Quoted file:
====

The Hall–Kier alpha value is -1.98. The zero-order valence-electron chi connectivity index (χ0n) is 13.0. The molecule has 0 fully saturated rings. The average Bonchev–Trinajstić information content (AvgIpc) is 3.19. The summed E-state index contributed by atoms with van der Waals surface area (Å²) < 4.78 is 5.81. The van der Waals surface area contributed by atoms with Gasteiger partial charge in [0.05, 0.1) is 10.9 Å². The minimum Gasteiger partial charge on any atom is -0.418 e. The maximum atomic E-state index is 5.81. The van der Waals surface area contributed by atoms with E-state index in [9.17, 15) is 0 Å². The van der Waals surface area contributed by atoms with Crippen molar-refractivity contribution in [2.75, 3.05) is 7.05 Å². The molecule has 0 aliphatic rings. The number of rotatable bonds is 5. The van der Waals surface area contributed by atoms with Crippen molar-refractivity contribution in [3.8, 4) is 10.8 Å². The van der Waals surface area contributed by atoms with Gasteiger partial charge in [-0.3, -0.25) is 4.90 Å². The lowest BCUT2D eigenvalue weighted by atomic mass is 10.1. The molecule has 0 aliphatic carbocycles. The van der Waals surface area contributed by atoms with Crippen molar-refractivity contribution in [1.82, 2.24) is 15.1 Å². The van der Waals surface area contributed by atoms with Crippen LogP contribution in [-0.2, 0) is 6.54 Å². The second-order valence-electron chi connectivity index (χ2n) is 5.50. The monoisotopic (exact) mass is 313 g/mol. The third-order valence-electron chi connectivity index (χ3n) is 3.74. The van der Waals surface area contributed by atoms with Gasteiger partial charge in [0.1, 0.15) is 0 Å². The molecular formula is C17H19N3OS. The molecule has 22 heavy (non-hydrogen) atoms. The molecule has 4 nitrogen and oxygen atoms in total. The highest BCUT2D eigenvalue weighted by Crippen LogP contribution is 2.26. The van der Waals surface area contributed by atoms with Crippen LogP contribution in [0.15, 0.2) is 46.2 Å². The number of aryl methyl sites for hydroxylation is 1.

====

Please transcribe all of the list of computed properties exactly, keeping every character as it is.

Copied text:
The Hall–Kier alpha value is -1.98. The zero-order valence-electron chi connectivity index (χ0n) is 13.0. The molecule has 0 fully saturated rings. The average Bonchev–Trinajstić information content (AvgIpc) is 3.19. The summed E-state index contributed by atoms with van der Waals surface area (Å²) < 4.78 is 5.81. The van der Waals surface area contributed by atoms with Gasteiger partial charge in [0.05, 0.1) is 10.9 Å². The minimum Gasteiger partial charge on any atom is -0.418 e. The maximum atomic E-state index is 5.81. The van der Waals surface area contributed by atoms with E-state index in [9.17, 15) is 0 Å². The van der Waals surface area contributed by atoms with Crippen molar-refractivity contribution in [2.75, 3.05) is 7.05 Å². The molecule has 0 aliphatic rings. The number of rotatable bonds is 5. The van der Waals surface area contributed by atoms with Crippen molar-refractivity contribution in [3.8, 4) is 10.8 Å². The van der Waals surface area contributed by atoms with Gasteiger partial charge in [-0.3, -0.25) is 4.90 Å². The lowest BCUT2D eigenvalue weighted by atomic mass is 10.1. The molecule has 0 aliphatic carbocycles. The van der Waals surface area contributed by atoms with Crippen molar-refractivity contribution in [1.82, 2.24) is 15.1 Å². The van der Waals surface area contributed by atoms with Crippen LogP contribution in [-0.2, 0) is 6.54 Å². The second-order valence-electron chi connectivity index (χ2n) is 5.50. The monoisotopic (exact) mass is 313 g/mol. The third-order valence-electron chi connectivity index (χ3n) is 3.74. The van der Waals surface area contributed by atoms with Gasteiger partial charge in [0.1, 0.15) is 0 Å². The molecular formula is C17H19N3OS. The molecule has 22 heavy (non-hydrogen) atoms. The molecule has 4 nitrogen and oxygen atoms in total. The highest BCUT2D eigenvalue weighted by Crippen LogP contribution is 2.26. The van der Waals surface area contributed by atoms with Crippen LogP contribution in [0.15, 0.2) is 46.2 Å². The number of aryl methyl sites for hydroxylation is 1.